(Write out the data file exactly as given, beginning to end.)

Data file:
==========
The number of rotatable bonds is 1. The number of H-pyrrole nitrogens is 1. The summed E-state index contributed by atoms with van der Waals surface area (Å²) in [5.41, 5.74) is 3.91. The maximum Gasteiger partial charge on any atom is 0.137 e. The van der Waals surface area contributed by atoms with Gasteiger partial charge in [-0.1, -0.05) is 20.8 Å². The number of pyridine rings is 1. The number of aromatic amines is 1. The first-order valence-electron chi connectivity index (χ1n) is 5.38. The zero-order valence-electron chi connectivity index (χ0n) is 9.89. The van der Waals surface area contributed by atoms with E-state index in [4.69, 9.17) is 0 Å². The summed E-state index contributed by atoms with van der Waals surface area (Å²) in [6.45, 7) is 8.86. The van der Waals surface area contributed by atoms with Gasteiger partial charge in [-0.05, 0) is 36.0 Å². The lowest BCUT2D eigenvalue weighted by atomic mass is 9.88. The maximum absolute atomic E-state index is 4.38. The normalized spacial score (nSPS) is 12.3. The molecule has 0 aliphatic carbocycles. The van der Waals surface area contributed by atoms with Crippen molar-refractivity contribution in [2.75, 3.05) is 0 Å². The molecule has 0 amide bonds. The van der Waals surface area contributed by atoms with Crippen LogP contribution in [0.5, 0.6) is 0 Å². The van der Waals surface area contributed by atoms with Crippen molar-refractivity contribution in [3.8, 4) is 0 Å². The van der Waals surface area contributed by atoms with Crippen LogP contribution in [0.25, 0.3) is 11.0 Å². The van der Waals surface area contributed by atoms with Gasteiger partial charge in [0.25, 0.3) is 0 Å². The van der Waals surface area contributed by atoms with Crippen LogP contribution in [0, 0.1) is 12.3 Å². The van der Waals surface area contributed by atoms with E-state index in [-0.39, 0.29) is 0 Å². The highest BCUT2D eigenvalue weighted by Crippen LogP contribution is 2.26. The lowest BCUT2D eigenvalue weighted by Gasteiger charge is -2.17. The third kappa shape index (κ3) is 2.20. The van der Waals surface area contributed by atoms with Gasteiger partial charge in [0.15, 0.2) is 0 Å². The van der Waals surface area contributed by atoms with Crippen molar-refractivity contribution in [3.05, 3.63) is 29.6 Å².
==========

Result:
The number of rotatable bonds is 1. The number of H-pyrrole nitrogens is 1. The summed E-state index contributed by atoms with van der Waals surface area (Å²) in [5.41, 5.74) is 3.91. The maximum Gasteiger partial charge on any atom is 0.137 e. The van der Waals surface area contributed by atoms with Gasteiger partial charge in [-0.1, -0.05) is 20.8 Å². The number of pyridine rings is 1. The number of aromatic amines is 1. The first-order valence-electron chi connectivity index (χ1n) is 5.38. The zero-order valence-electron chi connectivity index (χ0n) is 9.89. The van der Waals surface area contributed by atoms with E-state index in [4.69, 9.17) is 0 Å². The summed E-state index contributed by atoms with van der Waals surface area (Å²) in [6.45, 7) is 8.86. The van der Waals surface area contributed by atoms with Gasteiger partial charge in [-0.05, 0) is 36.0 Å². The lowest BCUT2D eigenvalue weighted by atomic mass is 9.88. The maximum absolute atomic E-state index is 4.38. The normalized spacial score (nSPS) is 12.3. The molecule has 0 aliphatic carbocycles. The van der Waals surface area contributed by atoms with Crippen molar-refractivity contribution in [2.75, 3.05) is 0 Å². The molecule has 0 amide bonds. The van der Waals surface area contributed by atoms with Crippen LogP contribution in [0.5, 0.6) is 0 Å². The van der Waals surface area contributed by atoms with Crippen molar-refractivity contribution in [3.8, 4) is 0 Å². The van der Waals surface area contributed by atoms with Crippen LogP contribution in [0.25, 0.3) is 11.0 Å². The van der Waals surface area contributed by atoms with Gasteiger partial charge in [0.25, 0.3) is 0 Å². The van der Waals surface area contributed by atoms with Crippen LogP contribution in [0, 0.1) is 12.3 Å². The van der Waals surface area contributed by atoms with E-state index in [-0.39, 0.29) is 0 Å². The highest BCUT2D eigenvalue weighted by Crippen LogP contribution is 2.26. The lowest BCUT2D eigenvalue weighted by Gasteiger charge is -2.17. The third kappa shape index (κ3) is 2.20. The van der Waals surface area contributed by atoms with Gasteiger partial charge in [0.15, 0.2) is 0 Å². The van der Waals surface area contributed by atoms with Crippen molar-refractivity contribution in [3.05, 3.63) is 29.6 Å².